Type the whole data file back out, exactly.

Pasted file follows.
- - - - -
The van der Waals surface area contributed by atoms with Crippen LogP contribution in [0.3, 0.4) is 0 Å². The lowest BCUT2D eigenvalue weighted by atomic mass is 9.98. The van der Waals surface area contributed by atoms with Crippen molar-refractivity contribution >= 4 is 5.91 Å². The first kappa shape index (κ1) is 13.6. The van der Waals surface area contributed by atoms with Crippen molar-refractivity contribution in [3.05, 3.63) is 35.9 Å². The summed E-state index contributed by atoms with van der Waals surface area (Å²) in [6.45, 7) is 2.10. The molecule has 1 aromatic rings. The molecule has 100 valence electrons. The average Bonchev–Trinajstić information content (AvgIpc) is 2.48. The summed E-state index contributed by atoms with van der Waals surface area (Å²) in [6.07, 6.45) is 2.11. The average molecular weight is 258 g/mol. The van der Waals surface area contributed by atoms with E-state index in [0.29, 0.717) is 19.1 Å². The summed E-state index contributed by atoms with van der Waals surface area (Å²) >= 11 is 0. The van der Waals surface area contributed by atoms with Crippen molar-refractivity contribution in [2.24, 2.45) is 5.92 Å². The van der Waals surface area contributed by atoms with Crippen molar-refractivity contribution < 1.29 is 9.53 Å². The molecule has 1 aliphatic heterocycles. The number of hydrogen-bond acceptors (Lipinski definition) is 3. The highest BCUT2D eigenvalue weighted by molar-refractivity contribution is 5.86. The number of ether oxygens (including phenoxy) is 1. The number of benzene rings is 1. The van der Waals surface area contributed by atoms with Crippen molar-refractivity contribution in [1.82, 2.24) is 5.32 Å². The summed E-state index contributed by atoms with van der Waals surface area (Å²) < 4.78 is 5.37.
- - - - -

The van der Waals surface area contributed by atoms with Crippen LogP contribution in [0.3, 0.4) is 0 Å². The lowest BCUT2D eigenvalue weighted by atomic mass is 9.98. The van der Waals surface area contributed by atoms with Crippen molar-refractivity contribution >= 4 is 5.91 Å². The first kappa shape index (κ1) is 13.6. The van der Waals surface area contributed by atoms with Crippen molar-refractivity contribution in [3.05, 3.63) is 35.9 Å². The summed E-state index contributed by atoms with van der Waals surface area (Å²) in [6.45, 7) is 2.10. The molecule has 1 aromatic rings. The molecule has 100 valence electrons. The average Bonchev–Trinajstić information content (AvgIpc) is 2.48. The summed E-state index contributed by atoms with van der Waals surface area (Å²) in [6.07, 6.45) is 2.11. The average molecular weight is 258 g/mol. The van der Waals surface area contributed by atoms with E-state index in [0.29, 0.717) is 19.1 Å². The summed E-state index contributed by atoms with van der Waals surface area (Å²) >= 11 is 0. The van der Waals surface area contributed by atoms with Crippen molar-refractivity contribution in [2.24, 2.45) is 5.92 Å². The van der Waals surface area contributed by atoms with Crippen molar-refractivity contribution < 1.29 is 9.53 Å². The molecule has 1 aliphatic heterocycles. The number of hydrogen-bond acceptors (Lipinski definition) is 3. The highest BCUT2D eigenvalue weighted by molar-refractivity contribution is 5.86. The number of ether oxygens (including phenoxy) is 1. The number of benzene rings is 1. The van der Waals surface area contributed by atoms with Crippen molar-refractivity contribution in [1.82, 2.24) is 5.32 Å². The summed E-state index contributed by atoms with van der Waals surface area (Å²) < 4.78 is 5.37.